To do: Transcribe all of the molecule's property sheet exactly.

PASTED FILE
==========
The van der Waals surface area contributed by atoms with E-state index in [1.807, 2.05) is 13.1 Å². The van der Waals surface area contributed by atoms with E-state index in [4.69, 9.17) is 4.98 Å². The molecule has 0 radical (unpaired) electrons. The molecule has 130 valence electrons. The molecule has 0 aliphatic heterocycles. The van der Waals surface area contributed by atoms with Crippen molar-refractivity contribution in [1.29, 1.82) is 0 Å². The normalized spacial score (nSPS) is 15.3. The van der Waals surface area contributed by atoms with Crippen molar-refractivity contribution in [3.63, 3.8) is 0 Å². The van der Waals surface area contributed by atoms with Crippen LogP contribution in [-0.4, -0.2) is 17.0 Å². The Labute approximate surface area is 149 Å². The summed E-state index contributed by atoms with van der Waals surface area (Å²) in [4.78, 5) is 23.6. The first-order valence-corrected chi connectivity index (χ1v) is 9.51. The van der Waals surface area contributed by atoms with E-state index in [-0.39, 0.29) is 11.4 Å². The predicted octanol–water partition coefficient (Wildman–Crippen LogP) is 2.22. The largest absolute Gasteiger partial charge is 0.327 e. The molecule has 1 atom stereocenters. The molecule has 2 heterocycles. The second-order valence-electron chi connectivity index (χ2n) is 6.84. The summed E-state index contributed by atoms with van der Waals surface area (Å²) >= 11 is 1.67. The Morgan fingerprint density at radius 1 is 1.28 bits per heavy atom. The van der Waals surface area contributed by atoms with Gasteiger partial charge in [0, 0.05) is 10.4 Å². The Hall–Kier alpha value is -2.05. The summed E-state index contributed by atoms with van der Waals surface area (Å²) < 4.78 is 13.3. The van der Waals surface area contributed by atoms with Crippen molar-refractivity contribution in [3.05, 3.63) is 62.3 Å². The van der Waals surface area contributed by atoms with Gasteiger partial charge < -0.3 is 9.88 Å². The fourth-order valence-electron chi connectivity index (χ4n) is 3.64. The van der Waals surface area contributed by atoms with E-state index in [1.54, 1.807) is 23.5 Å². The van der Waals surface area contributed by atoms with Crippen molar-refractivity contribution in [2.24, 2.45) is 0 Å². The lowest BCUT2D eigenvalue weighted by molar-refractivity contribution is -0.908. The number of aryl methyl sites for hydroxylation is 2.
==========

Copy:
The van der Waals surface area contributed by atoms with E-state index in [1.807, 2.05) is 13.1 Å². The van der Waals surface area contributed by atoms with E-state index in [4.69, 9.17) is 4.98 Å². The molecule has 0 radical (unpaired) electrons. The molecule has 130 valence electrons. The molecule has 0 aliphatic heterocycles. The van der Waals surface area contributed by atoms with Crippen molar-refractivity contribution in [1.29, 1.82) is 0 Å². The normalized spacial score (nSPS) is 15.3. The van der Waals surface area contributed by atoms with Crippen molar-refractivity contribution in [3.63, 3.8) is 0 Å². The van der Waals surface area contributed by atoms with Crippen LogP contribution in [-0.4, -0.2) is 17.0 Å². The Labute approximate surface area is 149 Å². The summed E-state index contributed by atoms with van der Waals surface area (Å²) in [4.78, 5) is 23.6. The first-order valence-corrected chi connectivity index (χ1v) is 9.51. The van der Waals surface area contributed by atoms with E-state index in [-0.39, 0.29) is 11.4 Å². The predicted octanol–water partition coefficient (Wildman–Crippen LogP) is 2.22. The largest absolute Gasteiger partial charge is 0.327 e. The molecule has 1 atom stereocenters. The molecule has 2 heterocycles. The second-order valence-electron chi connectivity index (χ2n) is 6.84. The summed E-state index contributed by atoms with van der Waals surface area (Å²) >= 11 is 1.67. The Morgan fingerprint density at radius 1 is 1.28 bits per heavy atom. The van der Waals surface area contributed by atoms with Gasteiger partial charge in [0, 0.05) is 10.4 Å². The Hall–Kier alpha value is -2.05. The summed E-state index contributed by atoms with van der Waals surface area (Å²) < 4.78 is 13.3. The van der Waals surface area contributed by atoms with Crippen molar-refractivity contribution in [3.05, 3.63) is 62.3 Å². The van der Waals surface area contributed by atoms with Gasteiger partial charge < -0.3 is 9.88 Å². The fourth-order valence-electron chi connectivity index (χ4n) is 3.64. The van der Waals surface area contributed by atoms with E-state index in [1.54, 1.807) is 23.5 Å². The van der Waals surface area contributed by atoms with Crippen molar-refractivity contribution in [2.24, 2.45) is 0 Å². The lowest BCUT2D eigenvalue weighted by molar-refractivity contribution is -0.908. The number of aryl methyl sites for hydroxylation is 2.